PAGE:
Are you committed to reversing your disease?? If so, you may have to take a long, hard look at your eating habits. I know I had to. Ideally, we should consume more fruits and vegetables than anything else. Far too often, we submit to the standard American diet, which may be tasty, however it is not conducive to having and maintaining a state of good health. If your eating habits and your diet are less than you would like them to be, a key is to begin slowly - perphaps you may choose to eliminate just one processed food from your diet until you no longer crave it. It is self defeating to completely and abruptly change your diet, for that is a recipe for failure. Remember - slow and steady wins the race!
How often do you exercise? If you are diabetic, it is important to adopt and follow a regular exercise routine. It can be difficult to do so, especially if you're not necessarily the athletic type of if you just don't seem to either find the time or the motiviation. Again the word "commitment" comes into play.
To make it easier, do something which you enjoy. Not everyone enjoys running or sit-ups or aerobics. Walking is an excellent exercise as long as you're able to. Taking a brisk walk for 30 minutes each day may do wonders for your health and has been reported to lower blood sugar levels. Check your blood sugar before and after your work to see the difference. Remember to get the "go ahead" from your doctor before making any changes to your normal health routine.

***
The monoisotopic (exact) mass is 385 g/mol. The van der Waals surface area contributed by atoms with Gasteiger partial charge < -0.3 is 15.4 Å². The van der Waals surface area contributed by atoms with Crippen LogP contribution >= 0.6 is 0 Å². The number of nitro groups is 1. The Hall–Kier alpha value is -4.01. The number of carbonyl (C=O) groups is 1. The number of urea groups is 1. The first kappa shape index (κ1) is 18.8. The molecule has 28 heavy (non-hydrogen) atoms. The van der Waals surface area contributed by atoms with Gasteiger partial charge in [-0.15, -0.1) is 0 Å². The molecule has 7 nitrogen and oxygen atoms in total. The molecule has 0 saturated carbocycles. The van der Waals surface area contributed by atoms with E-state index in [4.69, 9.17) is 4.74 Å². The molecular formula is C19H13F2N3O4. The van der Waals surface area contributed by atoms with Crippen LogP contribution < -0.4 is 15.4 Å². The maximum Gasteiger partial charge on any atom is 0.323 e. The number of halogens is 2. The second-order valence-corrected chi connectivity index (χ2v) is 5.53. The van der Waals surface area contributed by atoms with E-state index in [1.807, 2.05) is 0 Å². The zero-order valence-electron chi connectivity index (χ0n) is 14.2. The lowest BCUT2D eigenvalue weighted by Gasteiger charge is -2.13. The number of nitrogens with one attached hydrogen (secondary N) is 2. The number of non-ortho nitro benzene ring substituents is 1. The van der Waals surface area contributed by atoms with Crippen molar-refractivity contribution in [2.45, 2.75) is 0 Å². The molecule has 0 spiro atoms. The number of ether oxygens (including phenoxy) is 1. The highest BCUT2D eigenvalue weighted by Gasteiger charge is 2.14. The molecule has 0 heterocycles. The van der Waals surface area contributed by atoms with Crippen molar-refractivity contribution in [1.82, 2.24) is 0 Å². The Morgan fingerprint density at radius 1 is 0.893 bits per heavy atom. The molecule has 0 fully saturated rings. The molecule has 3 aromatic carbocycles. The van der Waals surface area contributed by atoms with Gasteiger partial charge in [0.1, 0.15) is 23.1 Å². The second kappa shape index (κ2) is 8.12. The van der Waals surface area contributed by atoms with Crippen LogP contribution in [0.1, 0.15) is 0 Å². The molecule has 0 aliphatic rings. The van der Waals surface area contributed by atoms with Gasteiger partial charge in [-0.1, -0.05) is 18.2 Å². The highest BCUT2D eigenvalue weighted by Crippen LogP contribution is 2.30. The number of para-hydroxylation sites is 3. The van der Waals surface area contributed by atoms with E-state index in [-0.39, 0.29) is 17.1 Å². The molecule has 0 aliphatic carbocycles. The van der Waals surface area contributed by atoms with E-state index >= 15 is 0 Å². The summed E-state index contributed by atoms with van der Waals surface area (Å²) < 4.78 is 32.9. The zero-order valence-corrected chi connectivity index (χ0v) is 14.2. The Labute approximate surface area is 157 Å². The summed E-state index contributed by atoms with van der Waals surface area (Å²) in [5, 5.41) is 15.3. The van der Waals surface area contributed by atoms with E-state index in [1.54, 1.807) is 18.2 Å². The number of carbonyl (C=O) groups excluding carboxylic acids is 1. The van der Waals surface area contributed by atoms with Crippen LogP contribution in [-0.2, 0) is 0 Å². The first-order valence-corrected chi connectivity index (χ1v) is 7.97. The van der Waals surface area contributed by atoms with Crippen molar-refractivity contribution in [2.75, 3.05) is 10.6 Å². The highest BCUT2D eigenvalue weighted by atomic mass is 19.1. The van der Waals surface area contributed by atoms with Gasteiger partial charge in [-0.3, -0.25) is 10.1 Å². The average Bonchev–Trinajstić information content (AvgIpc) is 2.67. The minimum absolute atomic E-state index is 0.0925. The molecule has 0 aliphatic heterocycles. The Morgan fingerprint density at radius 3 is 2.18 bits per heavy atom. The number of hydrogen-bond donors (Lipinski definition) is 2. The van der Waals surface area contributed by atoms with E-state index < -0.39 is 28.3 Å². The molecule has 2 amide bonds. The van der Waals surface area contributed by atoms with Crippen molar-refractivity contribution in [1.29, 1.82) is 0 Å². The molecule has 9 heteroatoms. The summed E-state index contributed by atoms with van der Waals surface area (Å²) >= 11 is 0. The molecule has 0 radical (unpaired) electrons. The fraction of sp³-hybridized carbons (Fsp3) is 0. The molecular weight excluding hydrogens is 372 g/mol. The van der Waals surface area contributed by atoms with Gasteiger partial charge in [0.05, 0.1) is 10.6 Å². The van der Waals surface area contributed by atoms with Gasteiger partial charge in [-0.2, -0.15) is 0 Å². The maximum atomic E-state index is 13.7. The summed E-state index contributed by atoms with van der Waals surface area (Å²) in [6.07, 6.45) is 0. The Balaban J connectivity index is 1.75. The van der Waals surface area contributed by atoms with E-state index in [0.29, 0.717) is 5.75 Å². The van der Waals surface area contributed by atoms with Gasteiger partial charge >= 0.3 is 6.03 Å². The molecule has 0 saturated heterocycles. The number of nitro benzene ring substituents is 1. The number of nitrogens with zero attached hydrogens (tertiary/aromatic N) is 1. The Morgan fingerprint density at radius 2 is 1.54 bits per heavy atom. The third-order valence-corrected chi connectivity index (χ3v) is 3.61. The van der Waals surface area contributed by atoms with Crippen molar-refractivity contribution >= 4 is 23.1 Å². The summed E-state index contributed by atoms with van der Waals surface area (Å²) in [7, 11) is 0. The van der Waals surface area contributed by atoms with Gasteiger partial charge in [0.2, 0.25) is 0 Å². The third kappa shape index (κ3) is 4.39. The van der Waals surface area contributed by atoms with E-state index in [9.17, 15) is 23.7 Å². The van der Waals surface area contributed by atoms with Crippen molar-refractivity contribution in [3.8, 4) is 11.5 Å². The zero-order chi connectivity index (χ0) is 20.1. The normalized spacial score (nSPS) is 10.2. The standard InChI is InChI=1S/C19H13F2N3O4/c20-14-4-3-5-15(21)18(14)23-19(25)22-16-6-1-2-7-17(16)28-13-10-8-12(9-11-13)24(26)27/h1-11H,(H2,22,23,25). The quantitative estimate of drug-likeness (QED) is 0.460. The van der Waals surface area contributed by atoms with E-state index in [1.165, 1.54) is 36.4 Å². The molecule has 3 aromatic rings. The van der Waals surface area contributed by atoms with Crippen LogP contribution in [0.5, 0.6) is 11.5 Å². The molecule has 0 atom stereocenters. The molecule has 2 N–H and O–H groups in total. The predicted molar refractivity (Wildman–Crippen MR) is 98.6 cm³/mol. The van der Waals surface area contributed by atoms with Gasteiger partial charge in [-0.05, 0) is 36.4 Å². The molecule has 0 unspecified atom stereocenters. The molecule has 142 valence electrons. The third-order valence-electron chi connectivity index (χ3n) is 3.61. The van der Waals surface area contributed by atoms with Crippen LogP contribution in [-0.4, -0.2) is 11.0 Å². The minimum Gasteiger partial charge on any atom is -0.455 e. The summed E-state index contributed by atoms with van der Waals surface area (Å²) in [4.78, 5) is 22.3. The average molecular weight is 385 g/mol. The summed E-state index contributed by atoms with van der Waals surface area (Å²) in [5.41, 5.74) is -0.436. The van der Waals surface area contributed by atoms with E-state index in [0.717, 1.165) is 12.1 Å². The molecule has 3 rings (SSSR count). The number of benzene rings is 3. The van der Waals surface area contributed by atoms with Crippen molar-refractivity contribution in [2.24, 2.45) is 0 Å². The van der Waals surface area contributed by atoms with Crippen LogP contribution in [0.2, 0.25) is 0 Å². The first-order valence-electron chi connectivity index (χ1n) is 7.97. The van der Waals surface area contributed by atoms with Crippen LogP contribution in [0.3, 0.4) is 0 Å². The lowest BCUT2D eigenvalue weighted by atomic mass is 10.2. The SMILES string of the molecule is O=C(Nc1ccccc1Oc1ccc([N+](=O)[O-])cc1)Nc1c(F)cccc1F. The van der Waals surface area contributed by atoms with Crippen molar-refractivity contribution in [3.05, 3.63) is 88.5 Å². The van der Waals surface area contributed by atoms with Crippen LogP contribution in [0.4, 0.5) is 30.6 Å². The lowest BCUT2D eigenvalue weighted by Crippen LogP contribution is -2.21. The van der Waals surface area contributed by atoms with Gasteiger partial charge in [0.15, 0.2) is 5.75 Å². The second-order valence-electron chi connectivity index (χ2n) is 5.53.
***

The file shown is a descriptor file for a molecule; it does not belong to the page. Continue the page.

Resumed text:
Processed foods can be very harmful for those who are diabetic and who are trying to reverse the disease. Better to stick with fresh fruits/vegetables. Remember to drink plenty of high-quality water, at least half your body weight in ounces each day.
Disclaimer: we're not giving medical advice here or making any diagnoses. Always seek the advice of a licensed medical professional.
Kale, pictured left is an excellent source of protein. Try adding it to salads, steaming it, or preparing as a main course.